Employment Background Check FAQs

You've Got Questions. We've Got Answers!

We know you're busy. So we've created a repository filled with answers to some of the most common background check questions—along with links for deeper reading, should you want to dive in.

We regularly add questions/answers to this page, so consider bookmarking it. Got a question that we haven't addressed? Ask away!


Criminal Background Check FAQs

At its simplest, a criminal history check (also referred to as a criminal background check) is the foundational element of a pre-employment screening program. Understanding a candidate's past—including criminal history—is an essential input to the hiring process.


A thorough background check, including a criminal history check, is an important contributor to post-offer decision making. (It's also worth noting that in many states and localities, the criminal history check cannot be performed unless a conditional offer of employment has been made.) KEEP READING.

The most common background check consists of criminal history searches in counties where a candidate has lived in the past 7 years. These county searches are often supplemented with a nationwide criminal history database search, which provides a quick, affordable method to search for criminal conviction information that may have occurred in jurisdictions outside the candidate's address history.


NOTE: Any criminal convictions located in the nationwide database with identifiers that closely match the candidate's information will prompt the addition of "primary source" county searches to the background check order. This is necessary for validation purposes (we're not just needlessly adding additional costs).


The scope of a criminal background check can be adjusted based on the client's requirements, including the expansion of the address history from 7 to 10 years; the inclusion of address history for locations where a candidate has worked or attended school; and the addition of searches, such as federal criminal, sex offender database, and/or sanction searches. KEEP READING.

Based on the Fair Credit Reporting Act (FCRA) and to the extent permitted by applicable state/local laws (as well as client-specific requirements), pending cases can be included in a background check report. KEEP READING.

Based on the FCRA, arrests can be included in a background check report where permitted by state rules. Client customizations are possible, as long as the client requirements are not diametrically opposed to the FCRA and/or relevant jurisdictional limitations on scope or restrictions on reporting arrest records. If FCRA and state requirements are met, and the client has requested they be reported, arrests and pending cases are classified as "reportable non-convictions." KEEP READING.

The default scope for a criminal history search is 7 years. Extended scope searches (10-year, full criminal history) can be supported at an additional cost to the client, to the extent permitted by applicable law. KEEP READING.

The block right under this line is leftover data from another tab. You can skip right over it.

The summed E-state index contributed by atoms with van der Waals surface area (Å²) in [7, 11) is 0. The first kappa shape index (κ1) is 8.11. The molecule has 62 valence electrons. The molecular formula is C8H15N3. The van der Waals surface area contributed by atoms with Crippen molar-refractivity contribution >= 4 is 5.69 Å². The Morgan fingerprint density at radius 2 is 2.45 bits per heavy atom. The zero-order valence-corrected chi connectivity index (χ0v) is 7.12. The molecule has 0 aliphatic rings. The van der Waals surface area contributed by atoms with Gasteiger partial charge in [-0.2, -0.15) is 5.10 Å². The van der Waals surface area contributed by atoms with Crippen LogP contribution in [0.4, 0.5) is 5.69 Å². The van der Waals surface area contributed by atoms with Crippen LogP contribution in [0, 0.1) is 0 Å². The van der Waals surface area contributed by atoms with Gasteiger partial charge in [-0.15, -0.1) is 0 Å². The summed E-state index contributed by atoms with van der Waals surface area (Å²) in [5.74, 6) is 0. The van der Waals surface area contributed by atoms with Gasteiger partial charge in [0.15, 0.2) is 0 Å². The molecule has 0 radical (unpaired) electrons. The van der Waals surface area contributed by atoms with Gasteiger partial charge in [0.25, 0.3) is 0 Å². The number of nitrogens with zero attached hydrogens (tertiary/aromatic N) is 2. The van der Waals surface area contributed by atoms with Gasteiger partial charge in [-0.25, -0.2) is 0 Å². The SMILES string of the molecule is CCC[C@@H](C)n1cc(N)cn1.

Yes. It's important to understand the different types: county, state, federal, nationwide. KEEP READING.

Employment Drug Testing FAQs

From a terminology standpoint, a drug "panel" is simply a collection of drugs—or the family of drugs—that you want to test for on any given drug screen. Standard panels exist, and two of the most common are the standard 5-panel urine drug test and 10-panel urine drug test. But those terms can be misleading in the same way as saying two of the most common pizza orders are two-topping pizzas and three-topping pizzas. You might make assumptions about what those toppings are, but the combinations can vary widely. KEEP READING.

An instant drug test is exactly as its name implies—you get the results right away, at the point where it's collected, usually within a few minutes. It's what we call an immunoassay screening; its purpose is to detect any presence of that category of drugs in the specimen. The result is either negative (it's not present) or non-negative (it is present). An instant drug test can't officially give a "positive" result. KEEP READING.

For a lab-based test, the collected specimen (urine, hair, oral fluid) is sent to a laboratory for more rigorous testing. As such, it takes longer to get the results (2-3 days, on average). A lab-based test can screen for any drug. Before testing, your organization would have already determined what you want the drug panel to be. KEEP READING.

Companies will need to decide what makes the most sense for their employee population (it could include a "combo" approach). Three areas to consider: look-back periods, ease of collection and cheating, and number of collection sites that your vendor is connected with. KEEP READING.

MVR Background Check FAQs

Simply put, an MVR background check is a report of a person's driving history. It includes information, such as license expiration, status, license class, endorsements, restrictions, traffic violations, accidents, vehicular crimes, suspensions—even unpaid parking tickets and, in some states, unpaid child support.


The purpose of an MVR report is straightforward: to provide the employer with insight regarding whether the applicant/employee can be considered a safe driver. KEEP READING.

This varies by state. Most states fall within a 3- to 7-year lookback period (three years is the most common). There's no national database for searching drivers' records—we obtain MVR reports through a state's Department of Motor Vehicles (DMV) or its equivalent agency (in Massachusetts, for example, it's called the Registry of Motor Vehicles or RMV). KEEP READING.

Yes. As such, employers must make sure they comply with the Fair Credit Reporting Act, including disclosure and authorization requirements and adverse action procedures. KEEP READING.

Social Media Background Check FAQs

The short answer: Yes, BUT it has to be done correctly. If you're tasked with making hiring decisions and you decide to look at an applicant's social media activity on your own, you're opening yourself up to potential problems (such as discrimination lawsuits). Why?


Well, the main issue with a "do it yourself" approach is that you will likely stumble upon protected class information. If you're a hiring manager and you come across this information during a social media search, you can't "unsee" what you've come across, so this could put you in legal hot water.